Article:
Retrieved from http://www.konez.com/Vaka003_e.htm
(a)
Coronal/frontal:
Best demonstrates collateral ligaments, lateral and posterior meniscus, tibial plateau and condyles.

Axial/transverse
: Shows patella femoral joint, condyles, cruciate and all ligaments in cross section. This plane is invaluable in evaluation of the proximal ACL as it is free of partial volume artefact caused by the intercondylar roof.

Sagittal
: Highlights the horns of the meniscus, condyles, cartilage, cruciate and patella.
(b)
Figure 25. Sagittal T1 image showing artefact caused by normal anatomical variation [normal anterior horn of medial meniscus (m) and transverse ligament (tl)]. Retrieved from: MRI of the Musculoskeletal System (2013)
Most centres also routinely perform a sagittal or coronal T1-weighted scan to assess the menisci, bones, articular cartilage, and other ligamentous structures of the knee.
Additional imaging can also be done if needed and include:
Oblique and flexion views
: helpful in determining the presence, severity and location of ACL tears
Small coil images:
helpful for assessing delineating peripheral pathology around the knee
Figure 13. Scanning planes. Retrieved from http://1.bp.blogspot.com/-SOPU9H45Cys/TuWdfNzHhjI/AAAAAAAAAA0/4YOYB13HCXc/s1600/Planes7.jpg
Scanning Sequences
When imaging the knee, common MRI sequences are combined with different planes.
Fat saturation is also often used as part of knee imaging protocols. It produces detailed images of internal structures by increasing the systems sensitivity to fluid and suppressing fat signals.
References
Clinical Questions
& Relevance

Allen, A. M. (2013). MRI for Anterior Cruciate Ligament Injury. Retrieved from: http://emedicine.medscape.com/article/400547-overview#aw2aab6b7
American Academy of Orthopaedic Surgeons. (2014). Anterior Cruciate Ligament Injuries. Retrieved September 10, 2014, from: http://orthoinfo.aaos.org/topic.cfm?topic=a00549
Baikoussis, N. G., Apostolakis, E., Papakonstantinou, N. A., Sarantitis, I., & Dougenis, D. (2011). Safety of magnetic resonance imaging in patients with implanted cardiac prostheses and metallic cardiovascular electronic devices.
The Society of Thoracic Surgeons,
91
(6)
, 2006-2011. doi: 10.1016/j.athoracsur.2011.02.068
Berquist, T. H. (2013) MRI of the Musculoskeletal System (6th ed). Philadelphia, PA: Wolters Kluwer Health. (pp. 319-400)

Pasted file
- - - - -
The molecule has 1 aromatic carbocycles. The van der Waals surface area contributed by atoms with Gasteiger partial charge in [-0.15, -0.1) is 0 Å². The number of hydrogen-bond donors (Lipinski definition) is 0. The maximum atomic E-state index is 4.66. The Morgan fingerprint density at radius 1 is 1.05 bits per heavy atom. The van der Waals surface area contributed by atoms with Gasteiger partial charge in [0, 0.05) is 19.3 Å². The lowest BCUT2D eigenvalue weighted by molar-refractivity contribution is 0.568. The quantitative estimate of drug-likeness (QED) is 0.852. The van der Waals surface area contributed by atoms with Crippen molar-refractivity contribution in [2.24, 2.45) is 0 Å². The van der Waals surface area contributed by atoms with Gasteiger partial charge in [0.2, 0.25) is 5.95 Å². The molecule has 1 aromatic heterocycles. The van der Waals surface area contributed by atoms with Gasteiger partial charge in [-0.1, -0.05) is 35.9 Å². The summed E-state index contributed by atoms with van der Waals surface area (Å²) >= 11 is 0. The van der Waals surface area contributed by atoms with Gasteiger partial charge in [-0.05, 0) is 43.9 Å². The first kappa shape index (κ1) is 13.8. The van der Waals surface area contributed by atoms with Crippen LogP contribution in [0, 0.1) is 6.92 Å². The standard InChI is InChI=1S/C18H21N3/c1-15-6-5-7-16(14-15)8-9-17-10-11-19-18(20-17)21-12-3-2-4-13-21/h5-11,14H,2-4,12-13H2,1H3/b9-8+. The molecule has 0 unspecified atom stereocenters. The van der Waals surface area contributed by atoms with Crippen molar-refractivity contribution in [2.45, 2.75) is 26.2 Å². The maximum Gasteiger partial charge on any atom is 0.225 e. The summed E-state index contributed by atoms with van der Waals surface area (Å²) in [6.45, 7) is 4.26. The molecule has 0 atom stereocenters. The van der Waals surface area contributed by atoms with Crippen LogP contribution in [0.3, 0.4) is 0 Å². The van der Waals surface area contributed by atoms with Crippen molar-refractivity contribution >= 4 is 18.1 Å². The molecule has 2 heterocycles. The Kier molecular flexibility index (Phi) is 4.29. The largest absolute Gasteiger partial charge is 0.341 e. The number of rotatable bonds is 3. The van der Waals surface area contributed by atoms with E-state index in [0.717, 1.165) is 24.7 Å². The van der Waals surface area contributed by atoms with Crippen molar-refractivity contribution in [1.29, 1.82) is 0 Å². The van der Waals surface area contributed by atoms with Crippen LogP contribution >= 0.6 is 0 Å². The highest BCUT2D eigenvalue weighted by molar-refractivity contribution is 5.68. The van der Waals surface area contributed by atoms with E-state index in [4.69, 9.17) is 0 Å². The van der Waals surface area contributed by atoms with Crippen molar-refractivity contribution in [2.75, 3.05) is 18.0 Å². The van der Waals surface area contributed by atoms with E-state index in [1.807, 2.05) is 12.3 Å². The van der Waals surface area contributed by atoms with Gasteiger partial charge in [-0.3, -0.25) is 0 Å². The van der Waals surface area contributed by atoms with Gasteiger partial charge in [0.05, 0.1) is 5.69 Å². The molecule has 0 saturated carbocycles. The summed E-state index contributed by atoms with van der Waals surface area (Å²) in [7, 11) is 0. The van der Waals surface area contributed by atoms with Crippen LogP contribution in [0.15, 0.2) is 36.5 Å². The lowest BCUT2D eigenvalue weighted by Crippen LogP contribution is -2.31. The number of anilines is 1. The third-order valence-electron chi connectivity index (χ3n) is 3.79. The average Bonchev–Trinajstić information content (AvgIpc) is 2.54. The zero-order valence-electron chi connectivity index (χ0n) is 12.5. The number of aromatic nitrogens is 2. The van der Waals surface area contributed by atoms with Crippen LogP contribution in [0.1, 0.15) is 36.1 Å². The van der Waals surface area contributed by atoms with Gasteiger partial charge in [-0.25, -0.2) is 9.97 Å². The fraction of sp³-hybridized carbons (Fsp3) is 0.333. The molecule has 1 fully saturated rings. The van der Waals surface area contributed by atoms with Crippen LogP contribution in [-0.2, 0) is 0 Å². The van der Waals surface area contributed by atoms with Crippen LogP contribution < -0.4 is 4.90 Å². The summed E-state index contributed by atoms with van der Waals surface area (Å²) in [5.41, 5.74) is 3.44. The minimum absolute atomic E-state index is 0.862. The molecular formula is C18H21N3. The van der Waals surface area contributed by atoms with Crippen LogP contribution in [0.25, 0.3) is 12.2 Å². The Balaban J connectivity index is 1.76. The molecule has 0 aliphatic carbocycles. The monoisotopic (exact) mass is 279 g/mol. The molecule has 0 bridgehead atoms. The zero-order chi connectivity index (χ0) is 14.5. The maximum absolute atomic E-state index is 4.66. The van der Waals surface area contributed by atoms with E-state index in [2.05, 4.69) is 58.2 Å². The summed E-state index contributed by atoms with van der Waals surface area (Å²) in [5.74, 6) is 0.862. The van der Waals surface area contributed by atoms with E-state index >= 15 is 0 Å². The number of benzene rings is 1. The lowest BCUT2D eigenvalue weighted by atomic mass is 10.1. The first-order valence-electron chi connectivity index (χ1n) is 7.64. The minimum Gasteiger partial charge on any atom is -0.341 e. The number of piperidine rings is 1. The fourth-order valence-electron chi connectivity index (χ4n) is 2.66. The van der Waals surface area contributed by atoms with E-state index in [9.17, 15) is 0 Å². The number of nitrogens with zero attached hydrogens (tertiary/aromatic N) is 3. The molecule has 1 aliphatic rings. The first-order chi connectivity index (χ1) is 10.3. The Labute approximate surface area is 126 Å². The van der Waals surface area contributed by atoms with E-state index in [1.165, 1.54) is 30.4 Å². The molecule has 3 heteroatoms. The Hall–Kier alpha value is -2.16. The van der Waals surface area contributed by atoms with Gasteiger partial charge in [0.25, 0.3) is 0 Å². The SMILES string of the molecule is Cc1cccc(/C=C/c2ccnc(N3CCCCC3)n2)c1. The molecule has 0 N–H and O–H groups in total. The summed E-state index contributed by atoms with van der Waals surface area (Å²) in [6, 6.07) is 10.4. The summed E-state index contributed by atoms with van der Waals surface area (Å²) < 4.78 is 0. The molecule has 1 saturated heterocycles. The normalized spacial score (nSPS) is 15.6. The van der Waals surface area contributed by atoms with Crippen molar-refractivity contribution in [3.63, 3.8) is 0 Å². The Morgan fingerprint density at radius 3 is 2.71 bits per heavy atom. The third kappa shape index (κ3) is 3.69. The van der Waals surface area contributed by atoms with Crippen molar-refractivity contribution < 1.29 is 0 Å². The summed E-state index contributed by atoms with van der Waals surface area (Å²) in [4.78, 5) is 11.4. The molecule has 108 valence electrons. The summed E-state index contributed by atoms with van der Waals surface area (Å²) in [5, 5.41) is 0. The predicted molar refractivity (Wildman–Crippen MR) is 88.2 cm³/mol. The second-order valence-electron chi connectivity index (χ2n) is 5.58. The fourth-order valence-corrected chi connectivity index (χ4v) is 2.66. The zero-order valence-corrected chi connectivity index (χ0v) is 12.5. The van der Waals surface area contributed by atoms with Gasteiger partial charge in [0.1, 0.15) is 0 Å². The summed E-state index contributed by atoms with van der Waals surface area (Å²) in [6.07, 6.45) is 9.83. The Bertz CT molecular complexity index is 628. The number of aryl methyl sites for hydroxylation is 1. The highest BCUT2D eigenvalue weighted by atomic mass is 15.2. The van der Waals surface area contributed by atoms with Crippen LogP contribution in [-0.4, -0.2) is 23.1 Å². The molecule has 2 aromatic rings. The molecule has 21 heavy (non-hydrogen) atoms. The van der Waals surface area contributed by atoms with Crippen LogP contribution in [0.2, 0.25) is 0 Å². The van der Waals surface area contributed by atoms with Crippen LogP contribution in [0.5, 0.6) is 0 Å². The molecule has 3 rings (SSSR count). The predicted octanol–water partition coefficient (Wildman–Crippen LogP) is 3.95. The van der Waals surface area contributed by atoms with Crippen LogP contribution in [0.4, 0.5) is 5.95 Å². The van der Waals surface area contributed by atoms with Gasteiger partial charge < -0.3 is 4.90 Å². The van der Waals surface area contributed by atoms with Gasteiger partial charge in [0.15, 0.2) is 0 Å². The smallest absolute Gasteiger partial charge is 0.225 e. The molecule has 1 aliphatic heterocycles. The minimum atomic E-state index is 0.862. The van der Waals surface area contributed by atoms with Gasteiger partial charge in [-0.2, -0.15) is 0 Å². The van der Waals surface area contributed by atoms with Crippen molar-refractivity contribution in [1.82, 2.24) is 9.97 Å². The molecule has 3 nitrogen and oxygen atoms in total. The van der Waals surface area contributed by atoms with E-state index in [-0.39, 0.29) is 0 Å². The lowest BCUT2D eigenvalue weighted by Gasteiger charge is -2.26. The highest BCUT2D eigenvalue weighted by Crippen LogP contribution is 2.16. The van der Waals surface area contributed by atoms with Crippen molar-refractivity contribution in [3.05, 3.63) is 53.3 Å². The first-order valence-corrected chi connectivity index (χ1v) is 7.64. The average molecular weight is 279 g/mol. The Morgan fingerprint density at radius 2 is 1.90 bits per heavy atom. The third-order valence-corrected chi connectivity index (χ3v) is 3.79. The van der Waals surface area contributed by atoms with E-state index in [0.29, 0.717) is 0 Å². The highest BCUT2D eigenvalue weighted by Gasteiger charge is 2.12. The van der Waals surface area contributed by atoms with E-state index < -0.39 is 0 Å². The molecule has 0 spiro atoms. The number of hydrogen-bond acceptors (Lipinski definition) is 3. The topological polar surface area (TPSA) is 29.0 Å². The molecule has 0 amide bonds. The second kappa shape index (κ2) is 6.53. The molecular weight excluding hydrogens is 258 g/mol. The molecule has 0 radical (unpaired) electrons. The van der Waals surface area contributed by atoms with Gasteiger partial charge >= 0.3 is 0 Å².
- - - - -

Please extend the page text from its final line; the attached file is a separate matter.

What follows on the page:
Better Health Channel. (2014). X-ray Examinations. Retrieved September 11, 2014, from http://www.betterhealth.vic.gov.au/bhcv2/bhcarticles.nsf/pages/X-ray_examinations?open
Bitar R, Leung G & Perng R. (2006). MR pulse sequences: what every radiologist wants to know but is afraid to ask.
Radiographics
;26 (2): 513-37.
Fitzgerald SW, Remer EM, Friedman H, Rogers LF, Hendrix RW, Schafer MF. (1993). MR evaluation of the anterior cruciate ligament: value of supplementing sagittal images with coronal and axial images. AJR Am J Roentgenol;160(6):1233-7.
Freiberger, R. & Pavlov. H.(1988). Knee Arthography.
Radiology
, 166, 489-492
Hoa, D. (2014). MRI safety and precautions. Retrieved September 12, 2014, from http://imaios.com/en/e-Courses/e-MRI/MRI-instrumentation-and-MRI-safety/MR-safety
Ivy Sports Medicine. (2014). Knee ultrasound examination. Retrieved September 11, 2014, from http://www.ivysportsmed.com/en/knee-pain/knee-pain-diagnosis/knee-ultrasound-examination-0
Koplas, M. & Schils, J.(2008). The painful knee: Choosing the right imaging test.
Cleavland Clinic Journal of Medicine
,75
(5)
, 377-384
Love, C., Tomas, M.B., Marwin S. E., Pugliease, P.V. & Palestro, C.J. (2001) Role of nuclear medicine in diagnosis of the infected joint replacement.
Radiographics
, 21
(5)
, 1229-1238
Olson, R.W (1967). Knee Arthrography.
American Roentgenoloy
,101
(4)
,897-914
Orthosports.(2009). Knee Arthroscopy. Retrieved September 10, 2014, from http://www.orthosports.com.au/content_common/pg-knee-arthroscopy.seo
Palestro, C.J. (2003). Nuclear Medicine, the Painful Prosthetic Joint, and Orthopedic Infection.
The Journal of Nuclear Medicine
, 44
(6)
, 927-929
Pavlov, H. , Dalinka, M.K, Alazraki, N., Berquist T.H., Daffner, R.H., DeSmet, A.A,…McCabe. J.B. (2000a). Acute trauma to the knee. American College of Radiology. ACR Appropriateness Criteria. Radiology, 215, 365-373.
Pavlov, H. , Dalinka, M.K, Alazraki, N., Berquist T.H., Daffner, R.H., DeSmet, A.A,…Sartoris. D. (2000b). Nontraumatic knee pain. American College of Radiology. ACR appropriateness criteria. Radiology, 215, 311-320.
Porter, N. (2014). MRTY3118 MR theory applications, lecture 4, week 4: MRI applications MSK & MRI safety [lecture PowerPoint slides]. Retrieved from https://elearning.sydney.edu.au/webapps/portal/frameset.jsp
Radiology, A. C. o. (2014). ACR-SSR practice parameter for the performance and interpretation of magnetic resonsance (MRI) of the knee.
Radiology, A. C. o., & America, R. S. o. N. (2013). Magentic Resonance Imaging - Knee. In RadiologyInfo (Ed.).
Remer, E. M., Fitzgerald, S. W., Friedman, H., Rogers, L. F., Hendrix, R. W., & Schafer, M. F. (1992). Anterior cruciate ligament injury: MR imaging diagnosis and patterns of injury. Radiographics, 12(5) 901-915.
Rubin, D. & Smithius, R. (2005) Knee - Non-meniscal Pathology. Retrieved from: http://www.radiologyassistant.nl/en/p42764e8fe927e/knee-non-meniscal-pathology.html
Schmider, C. (2010). Knee joint anatomy, function and problems. Retrieved 09/09, 2014, from http://www.healthpages.org/anatomy-function/knee-joint-structure-function-problems/#structures-of-the-knee
Shellock, F. D. (2014).
Bioeffects of gradient magnetic fields